Brooks Tanner replies: Figured wood is finished to mirror finish by using the same methods as with non-figured. Basically finish is added in multiple coats and is then wet sanded flat exposing any depressions as shiny spots. Additional coats are added, followed by wet sanding. This is repeated until the entire surface is completely filled with finish and no defects can be seen.
It should be noted that the finish thickness is still quite thin since a majority of the finish has been sanded off.
Wet sanding is now performed with increasingly finer grits up to at least 1500 grit. My preference in sandpaper over 1000 grit is Meguire’s Uni-Grit.
Wet sanding is followed by buffing. I usually start with a lambs wool head and 3M Finess-it and follow with a synthetic head (more heat) and polish. A highly figured grain, however, will not stay completely flat.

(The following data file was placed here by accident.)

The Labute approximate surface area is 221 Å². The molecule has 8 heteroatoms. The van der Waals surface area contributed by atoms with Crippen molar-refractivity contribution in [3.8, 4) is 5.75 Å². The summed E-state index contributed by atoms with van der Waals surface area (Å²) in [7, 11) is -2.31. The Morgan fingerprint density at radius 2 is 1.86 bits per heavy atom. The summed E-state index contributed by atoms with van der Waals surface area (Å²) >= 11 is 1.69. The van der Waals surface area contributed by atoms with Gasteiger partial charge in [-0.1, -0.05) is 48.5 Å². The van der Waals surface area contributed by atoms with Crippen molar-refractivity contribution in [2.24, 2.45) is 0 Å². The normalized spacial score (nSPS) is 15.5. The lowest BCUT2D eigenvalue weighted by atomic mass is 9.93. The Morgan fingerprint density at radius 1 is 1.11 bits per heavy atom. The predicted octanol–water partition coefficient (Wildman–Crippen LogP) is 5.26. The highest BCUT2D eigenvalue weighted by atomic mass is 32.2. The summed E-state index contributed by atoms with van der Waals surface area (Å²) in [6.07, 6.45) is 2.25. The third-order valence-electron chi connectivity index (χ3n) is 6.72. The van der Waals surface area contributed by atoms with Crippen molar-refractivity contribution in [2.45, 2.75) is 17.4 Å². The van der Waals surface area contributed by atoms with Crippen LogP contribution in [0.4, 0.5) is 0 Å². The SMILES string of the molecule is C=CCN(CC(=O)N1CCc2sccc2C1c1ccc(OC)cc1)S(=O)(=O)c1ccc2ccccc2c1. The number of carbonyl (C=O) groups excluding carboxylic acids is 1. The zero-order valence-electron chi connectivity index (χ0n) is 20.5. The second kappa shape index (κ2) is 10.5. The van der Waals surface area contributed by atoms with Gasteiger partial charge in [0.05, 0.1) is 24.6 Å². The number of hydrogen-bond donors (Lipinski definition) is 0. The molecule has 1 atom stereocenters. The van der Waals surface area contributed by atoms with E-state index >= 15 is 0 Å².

As the humidity cycles, you will see the grain movement in a glancing view. Often this movement is sufficient enough to be easily felt as you run your hand across the surface.
I have had one particular piece that was made to replicate the figure and finish of a set of speakers that has remained completely flat. This was finished with polyester, the same as the resin used with fiberglass. There is no infiltration or loss of water content. The piece is also in a humidity controlled environment. This is a mirror finish, but has a plastic look and feel.
If the question was not intended to be a finish question, but instead is a sanding question. Figured wood may be tooled dead flat (sanded, scraped etc.) but is dead fat only until the humidity changes.